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Odd though it may sound, this is a salad that is served warm. It could easily become and entrée by adding a grilled pork chop or some grilled chicken. If you wish to use it for a main dish, use more carrots, bumping the carrot recipe up by 50%. Try marinating the meat in the vinegar and herbs used in whichever dressing you choose for a while before grilling it.

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Peeling the squash before cutting makes it easier. Don’t worry about getting all the peel off; a little left on is fine and looks nice. If it is easier, cut it into larger pieces, and use a very sturdy peeler such as the kind with the u-shaped handle. Save the seeds to roast; just wash well and dry, then oil and sprinkle with salt and bake 10-15 minutes at 350°F or until done. Eat as is or save and use as garnish for this dish.

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These are the potatoes that brought Chef Joel Robuchon to world notice, and they are the potatoes that brought Jean Pierre Clot fortune. He is the man who resurrected this potato from the Alps and sent it to Chef Robuchon, who proceeded to make this over-the-top version of mashed potatoes. This version is simplified from Chef Robuchon’s, as it skips using a tamis, or drum sieve, for the potatoes. Do not attempt this in a food processor or blender as it will provide you with gummy, pasty potatoes. You will need a food mill, or a ricer.

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Another salad from the Tour Du Fridge Department, or, what leftovers can be transformed into dinner? Leftover farro and lots of peppers led to this. You can use other chewy grains such as wheat berries or barley of you don’t have farro handy. Serve this as a side or part of a mezze/antipasto/appetizer spread.

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This is a simple dish with nowhere to hide for inferior ingredients, so make this with ripe flavorful tomatoes and fresh aromatic herbs. As it says, this is a great topping for fish, whether grilled, roasted, or poached. Use it with any thicker fish. Use a milder olive oil, and only enough to be noticed. Too strong and it will overpower the tomatoes, and too much will muffle all the flavors and make the salad/topping heavy.

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INGREDIENTS:

1 bunch Tokyo turnips*, washed well and cut into ½-inch wedges
2-3 firm apples, sweet-tart, cut into ½-inch wedges, seeds removed
1 small white or yellow onion, finely diced

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Pumpkinpatch2Thanks to those of you who braved the heat to come out to the Pumpkin Patch on Saturday. We enjoyed seeing you, and the goats and cows loved all the food and attention. We donated 100% of the pumpkin sales (over $800) to Linscott Charter School.

The high pressure zone and the heat that accompanied it during the later part of last week made life interesting around here. Normally our proximity to the coast (two miles) takes the edge off of most heat spells,

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kidsandgoatsUsually this time of year we are gearing up for our big Harvest Festival, which we’ve done for several years with the help of volunteers from Linscott School in Watsonville. The event has been a great success and fun for everyone. Unfortunately, this year our Workers’ Compensation insurance carrier has nixed the event, citing concerns that our volunteers could make claims for injury. This makes no sense to us — they are not employees and should be a concern of our liability insurance carrier not our Work Comp carrier, but our Work Comp insurance company threatened to drop our policy if we went ahead with the event.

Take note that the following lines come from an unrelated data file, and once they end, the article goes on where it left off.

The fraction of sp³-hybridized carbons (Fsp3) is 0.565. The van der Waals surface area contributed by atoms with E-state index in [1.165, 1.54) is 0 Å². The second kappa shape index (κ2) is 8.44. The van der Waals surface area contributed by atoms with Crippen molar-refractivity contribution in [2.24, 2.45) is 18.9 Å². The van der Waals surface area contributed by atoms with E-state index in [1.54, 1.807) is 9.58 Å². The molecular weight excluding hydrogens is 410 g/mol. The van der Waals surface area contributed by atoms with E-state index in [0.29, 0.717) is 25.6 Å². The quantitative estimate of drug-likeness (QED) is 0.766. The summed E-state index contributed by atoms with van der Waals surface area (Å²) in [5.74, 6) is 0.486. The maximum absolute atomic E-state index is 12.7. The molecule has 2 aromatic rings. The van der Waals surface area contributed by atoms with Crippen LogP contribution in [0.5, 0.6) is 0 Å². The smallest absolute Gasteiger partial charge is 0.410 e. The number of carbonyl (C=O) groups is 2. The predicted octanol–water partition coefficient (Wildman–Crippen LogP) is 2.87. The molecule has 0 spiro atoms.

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This dressing would go well with a salad of arugula and frisee with pomegranate seeds and hazelnuts, or another salad with similar flavors. This dressing would also be a good sauce on chicken or grilled lamb chops, or drizzled over grilled salmon or used to dress lentils while hot.

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This dish is sweet, nutty, and “green”, with a sweet and funky base from leeks, garlic, and sage, and then is topped with a bread crumb Persillade. Both light and satisfying, if you add some cooked shelling beans and grains like barley or farro you have robust vegetable dish that can stand alone.

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This is very definitely an autumnal salad that is a study of contrasts and complements. If you can get the pomegranate seeds, do use them as the acid really adds to the whole. This salad can easily be turned into a full meal by enlarging it and adding grilled chicken or shrimp that has marinated in pomegranate juice, garlic, and mint.

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Persillade is a condiment or topping, the most basic version of which is a mixture of chopped flat leaf parsley (persil in French) and garlic. Different iterations feature vinegar, different herbs, pepper flakes or powder. Anchovy often shows up in Provençal versions. Look for it in French, Cajun, Quebecois, and other French influenced foods, as well as Greek cuisine. Adding lemon (or other citrus) zest turns it into gremolata, the traditional topping of osso bucco, which are slices of lamb shank slow cooked and topped at service with aromatic gremolata. This is a variant that includes toasted bread crumbs that add a nutty quality, as well as crunch to a dish, and mitigates the powerful flavors of garlic and lots of parsley.

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This salad is a contrast of sharp and peppery with sweet and crisp. If you are not a fan of cilantro feel free to skip it, but the minty-citrusy hard to describe flavor of cilantro leaves, in a small quantity add a nice note in the face of the more bold flavors of radicchio and arugula. This salad is a great foil for pork, duck, turkey, or chicken. If you feel the salad needs toning down a little, use the option for adding the lettuce, which will spread out the other more forthright flavors.